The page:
I think the biggest challenge in healthcare is the inappropriate funding and waiting lists. I understand that, strategically, the battle for funds in the NHS is constant, and I empathise with anyone who must decide whether to use the budget they’ve got for a hospital trust for cancer treatment or children with ADHD. However, a child in this position is never going to be able to live their best life. For example, if a 12-year-old child who might have ADHD is told they have to wait three years, by the time they get their first appointment they’re going to be so far into their GCSEs and not achieving their potential. 

Why is play so important for people with ADHD? 

Freedom of expression. Unbridged, unregulated, and creative activity, with instant results, because people with ADHD need gratification quickly. Something that doesn’t have a rule book and allows their creative juices to flow. For example, given we’re in this LEGO environment, if I give any child with ADHD, who is struggling to focus, a stack of LEGO, they’ll get on with it and enjoy themselves. It’s not just LEGO but that’s the kind of play people with ADHD really enjoy.  

And there’s no right or wrong. 

Absolutely, if you want to make a house with pink windows that are on the roof, then go for it! 

  I’ve introduced Little Journey to you today. How can we make Little Journey more accessible to the neurodivergent community? 

 Wow, that’s a great question because I like the product, and I’m not just saying that. I think I’d like to work with you guys to promote this product in the neurodiverse community, especially the gamification features. Gamification of serious anxiety-inducing processes, such as the period you spend waiting for an ADHD assessment. By providing information and showing children what is going to happen, stress and tension will be reduced. Most kids actually enjoy their assessment, but they don’t on the run up to it. Let’s make it something they can look forward to and not be fearful of.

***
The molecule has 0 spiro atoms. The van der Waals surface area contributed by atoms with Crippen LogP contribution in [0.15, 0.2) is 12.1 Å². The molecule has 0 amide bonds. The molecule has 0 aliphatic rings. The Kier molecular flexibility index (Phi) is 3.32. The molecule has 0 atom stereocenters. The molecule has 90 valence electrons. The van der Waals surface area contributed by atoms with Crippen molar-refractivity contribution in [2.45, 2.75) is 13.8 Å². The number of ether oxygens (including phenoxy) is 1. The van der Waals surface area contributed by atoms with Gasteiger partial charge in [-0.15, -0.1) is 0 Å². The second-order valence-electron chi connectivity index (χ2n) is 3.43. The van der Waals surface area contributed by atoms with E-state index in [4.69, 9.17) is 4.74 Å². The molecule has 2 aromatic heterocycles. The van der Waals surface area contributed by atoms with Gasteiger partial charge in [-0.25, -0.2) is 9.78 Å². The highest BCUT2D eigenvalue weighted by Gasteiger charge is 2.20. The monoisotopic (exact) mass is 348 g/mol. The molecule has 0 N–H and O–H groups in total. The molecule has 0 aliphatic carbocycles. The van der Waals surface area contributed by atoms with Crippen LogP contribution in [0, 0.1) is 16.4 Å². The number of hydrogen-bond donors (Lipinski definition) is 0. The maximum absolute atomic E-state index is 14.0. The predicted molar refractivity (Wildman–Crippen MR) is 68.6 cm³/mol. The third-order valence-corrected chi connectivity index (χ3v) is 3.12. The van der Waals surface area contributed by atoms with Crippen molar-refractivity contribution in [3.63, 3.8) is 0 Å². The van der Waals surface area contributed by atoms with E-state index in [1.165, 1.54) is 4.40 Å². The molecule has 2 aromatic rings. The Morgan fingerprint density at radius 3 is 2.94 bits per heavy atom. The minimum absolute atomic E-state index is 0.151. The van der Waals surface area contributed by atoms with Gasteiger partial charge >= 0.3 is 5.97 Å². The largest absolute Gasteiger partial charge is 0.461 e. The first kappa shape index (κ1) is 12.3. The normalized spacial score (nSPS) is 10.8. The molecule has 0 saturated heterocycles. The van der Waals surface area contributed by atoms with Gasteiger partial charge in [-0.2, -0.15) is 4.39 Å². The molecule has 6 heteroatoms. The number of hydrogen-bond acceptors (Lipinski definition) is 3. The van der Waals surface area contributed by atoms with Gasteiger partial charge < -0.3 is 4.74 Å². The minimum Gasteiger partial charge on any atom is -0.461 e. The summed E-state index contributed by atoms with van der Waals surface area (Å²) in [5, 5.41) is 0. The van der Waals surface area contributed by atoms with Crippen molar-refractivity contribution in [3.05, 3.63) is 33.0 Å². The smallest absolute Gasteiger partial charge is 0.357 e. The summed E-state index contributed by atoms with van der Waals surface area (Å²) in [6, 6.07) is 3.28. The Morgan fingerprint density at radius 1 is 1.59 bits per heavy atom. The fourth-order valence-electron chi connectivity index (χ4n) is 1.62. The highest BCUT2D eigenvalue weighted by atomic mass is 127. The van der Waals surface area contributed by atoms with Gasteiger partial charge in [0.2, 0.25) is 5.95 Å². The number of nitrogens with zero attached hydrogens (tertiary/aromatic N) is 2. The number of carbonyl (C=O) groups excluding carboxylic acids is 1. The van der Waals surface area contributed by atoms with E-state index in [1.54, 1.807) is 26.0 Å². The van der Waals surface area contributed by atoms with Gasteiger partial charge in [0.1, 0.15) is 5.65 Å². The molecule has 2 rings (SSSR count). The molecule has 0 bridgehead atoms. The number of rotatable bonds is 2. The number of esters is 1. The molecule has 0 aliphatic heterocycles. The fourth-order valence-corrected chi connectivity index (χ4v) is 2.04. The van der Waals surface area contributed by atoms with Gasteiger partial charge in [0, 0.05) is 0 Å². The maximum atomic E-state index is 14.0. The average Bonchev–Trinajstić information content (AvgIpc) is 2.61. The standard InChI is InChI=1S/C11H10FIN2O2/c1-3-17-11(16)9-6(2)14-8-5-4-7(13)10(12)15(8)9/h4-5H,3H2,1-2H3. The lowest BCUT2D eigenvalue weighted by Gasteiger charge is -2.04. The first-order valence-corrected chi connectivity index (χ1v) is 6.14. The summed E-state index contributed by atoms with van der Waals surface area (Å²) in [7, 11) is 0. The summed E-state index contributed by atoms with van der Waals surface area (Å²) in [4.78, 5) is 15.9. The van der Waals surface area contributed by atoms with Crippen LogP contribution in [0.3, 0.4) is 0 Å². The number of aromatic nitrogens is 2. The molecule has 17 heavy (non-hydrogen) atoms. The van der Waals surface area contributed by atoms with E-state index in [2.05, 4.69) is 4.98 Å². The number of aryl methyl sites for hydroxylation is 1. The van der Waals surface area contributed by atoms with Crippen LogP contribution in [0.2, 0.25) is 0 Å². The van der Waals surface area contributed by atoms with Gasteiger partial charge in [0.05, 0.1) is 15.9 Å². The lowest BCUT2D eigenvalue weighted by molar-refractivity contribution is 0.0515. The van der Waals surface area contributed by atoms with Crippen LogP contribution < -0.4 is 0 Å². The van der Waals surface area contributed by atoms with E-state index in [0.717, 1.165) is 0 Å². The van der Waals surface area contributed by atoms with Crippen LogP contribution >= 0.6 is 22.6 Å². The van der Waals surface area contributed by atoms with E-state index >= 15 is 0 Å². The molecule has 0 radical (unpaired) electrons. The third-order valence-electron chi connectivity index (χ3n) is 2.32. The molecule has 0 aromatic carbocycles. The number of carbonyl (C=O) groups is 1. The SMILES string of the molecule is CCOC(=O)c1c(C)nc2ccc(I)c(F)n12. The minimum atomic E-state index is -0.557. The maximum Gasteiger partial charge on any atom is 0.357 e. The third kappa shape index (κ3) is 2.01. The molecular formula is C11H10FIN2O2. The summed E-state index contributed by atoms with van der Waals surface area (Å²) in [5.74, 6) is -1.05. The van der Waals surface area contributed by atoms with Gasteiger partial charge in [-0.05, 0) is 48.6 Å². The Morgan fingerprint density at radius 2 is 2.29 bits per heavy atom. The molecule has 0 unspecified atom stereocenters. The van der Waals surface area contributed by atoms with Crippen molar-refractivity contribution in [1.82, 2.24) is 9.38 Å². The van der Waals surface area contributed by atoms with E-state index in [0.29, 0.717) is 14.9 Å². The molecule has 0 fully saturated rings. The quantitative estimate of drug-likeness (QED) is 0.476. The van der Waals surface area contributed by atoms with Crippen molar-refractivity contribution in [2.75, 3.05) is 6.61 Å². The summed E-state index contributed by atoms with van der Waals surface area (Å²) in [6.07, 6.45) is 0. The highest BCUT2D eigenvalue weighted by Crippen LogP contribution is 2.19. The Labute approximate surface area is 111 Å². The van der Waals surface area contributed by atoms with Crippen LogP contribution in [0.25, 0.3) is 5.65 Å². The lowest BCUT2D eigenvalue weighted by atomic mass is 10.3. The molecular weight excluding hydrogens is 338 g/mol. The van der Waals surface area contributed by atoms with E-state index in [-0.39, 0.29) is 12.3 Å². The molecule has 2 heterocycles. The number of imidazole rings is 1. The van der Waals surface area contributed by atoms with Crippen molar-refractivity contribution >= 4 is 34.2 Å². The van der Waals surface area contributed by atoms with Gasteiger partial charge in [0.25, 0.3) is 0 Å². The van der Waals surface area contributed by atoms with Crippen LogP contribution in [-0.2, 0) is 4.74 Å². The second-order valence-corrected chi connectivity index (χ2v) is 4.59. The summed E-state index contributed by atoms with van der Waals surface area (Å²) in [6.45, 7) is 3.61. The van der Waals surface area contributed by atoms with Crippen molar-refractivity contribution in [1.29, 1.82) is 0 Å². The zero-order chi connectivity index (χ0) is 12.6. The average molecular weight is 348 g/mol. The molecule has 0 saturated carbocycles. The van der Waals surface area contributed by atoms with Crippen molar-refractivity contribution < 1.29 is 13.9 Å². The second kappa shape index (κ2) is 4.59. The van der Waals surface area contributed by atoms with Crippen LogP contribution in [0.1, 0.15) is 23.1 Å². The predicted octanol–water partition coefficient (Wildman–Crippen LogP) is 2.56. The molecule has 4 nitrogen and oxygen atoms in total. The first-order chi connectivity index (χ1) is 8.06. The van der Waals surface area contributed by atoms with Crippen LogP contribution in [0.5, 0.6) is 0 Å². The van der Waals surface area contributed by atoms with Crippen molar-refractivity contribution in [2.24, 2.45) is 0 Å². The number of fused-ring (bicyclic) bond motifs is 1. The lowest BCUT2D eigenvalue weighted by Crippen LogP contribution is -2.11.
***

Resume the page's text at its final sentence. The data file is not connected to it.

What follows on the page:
Crack that uncertainty. 

The main thing patients tell me is that they are worried they don’t have ADHD, because then they wonder what is wrong with them. That was Loose Women Panellist, Nadia Sawalha’s, biggest fear. She said to her husband on camera, “What if I haven’t got it? What the hell is going on?”. I’d never thought of that before. As a child or adult with lots of impairments and challenges, somebody introducing the possibility that your struggles are caused by ADHD, a manageable and treatable condition, brings them hope. Yet, they are fearful that somebody might snatch that away from them; that hope might disappear. So, we need to remove that anxiety of “What if it’s not ADHD?” because if you’ve got that far, it’s likely to be. 

 Do you have any final remarks or anything more that you want to say? 

  ADHD is 5% of the population which is a large amount of people. As a society we’re becoming more aware of it and becoming more geared up to help people. Therefore, the fact that ADHD is seemingly more prevalent shouldn’t be seen as a negative; we should see this as a huge positive. Many of us have worked in this arena for 20+ years, and we’re now seeing the results of the seeds that we sewed 20 years ago to try and change culture. My specialism, at first, was in the criminal justice system; 25% of the prison population have ADHD and that 5% compared to the 25% is my rationale for doing this work. People should be in health, not in justice, and we’ve still got a lot to do. 


This interview has been edited for length and clarity.